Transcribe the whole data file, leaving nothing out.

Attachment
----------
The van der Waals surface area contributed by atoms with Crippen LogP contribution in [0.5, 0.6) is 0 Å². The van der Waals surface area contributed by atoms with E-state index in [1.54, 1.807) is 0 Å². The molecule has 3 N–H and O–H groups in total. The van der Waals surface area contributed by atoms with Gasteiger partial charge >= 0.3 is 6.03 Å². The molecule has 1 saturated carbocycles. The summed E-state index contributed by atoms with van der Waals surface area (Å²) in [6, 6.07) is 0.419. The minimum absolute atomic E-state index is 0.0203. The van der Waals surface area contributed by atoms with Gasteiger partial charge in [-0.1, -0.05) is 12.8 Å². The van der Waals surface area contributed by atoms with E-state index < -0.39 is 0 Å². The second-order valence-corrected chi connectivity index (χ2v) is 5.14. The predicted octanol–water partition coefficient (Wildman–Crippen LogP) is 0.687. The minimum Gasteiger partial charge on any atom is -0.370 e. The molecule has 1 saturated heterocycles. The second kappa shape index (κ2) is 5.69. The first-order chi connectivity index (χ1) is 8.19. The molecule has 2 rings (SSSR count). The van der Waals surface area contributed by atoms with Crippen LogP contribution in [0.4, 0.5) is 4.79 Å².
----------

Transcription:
The van der Waals surface area contributed by atoms with Crippen LogP contribution in [0.5, 0.6) is 0 Å². The van der Waals surface area contributed by atoms with E-state index in [1.54, 1.807) is 0 Å². The molecule has 3 N–H and O–H groups in total. The van der Waals surface area contributed by atoms with Gasteiger partial charge >= 0.3 is 6.03 Å². The molecule has 1 saturated carbocycles. The summed E-state index contributed by atoms with van der Waals surface area (Å²) in [6, 6.07) is 0.419. The minimum absolute atomic E-state index is 0.0203. The van der Waals surface area contributed by atoms with Gasteiger partial charge in [-0.1, -0.05) is 12.8 Å². The van der Waals surface area contributed by atoms with E-state index < -0.39 is 0 Å². The second-order valence-corrected chi connectivity index (χ2v) is 5.14. The predicted octanol–water partition coefficient (Wildman–Crippen LogP) is 0.687. The minimum Gasteiger partial charge on any atom is -0.370 e. The molecule has 1 saturated heterocycles. The second kappa shape index (κ2) is 5.69. The first-order chi connectivity index (χ1) is 8.19. The molecule has 2 rings (SSSR count). The van der Waals surface area contributed by atoms with Crippen LogP contribution in [0.4, 0.5) is 4.79 Å².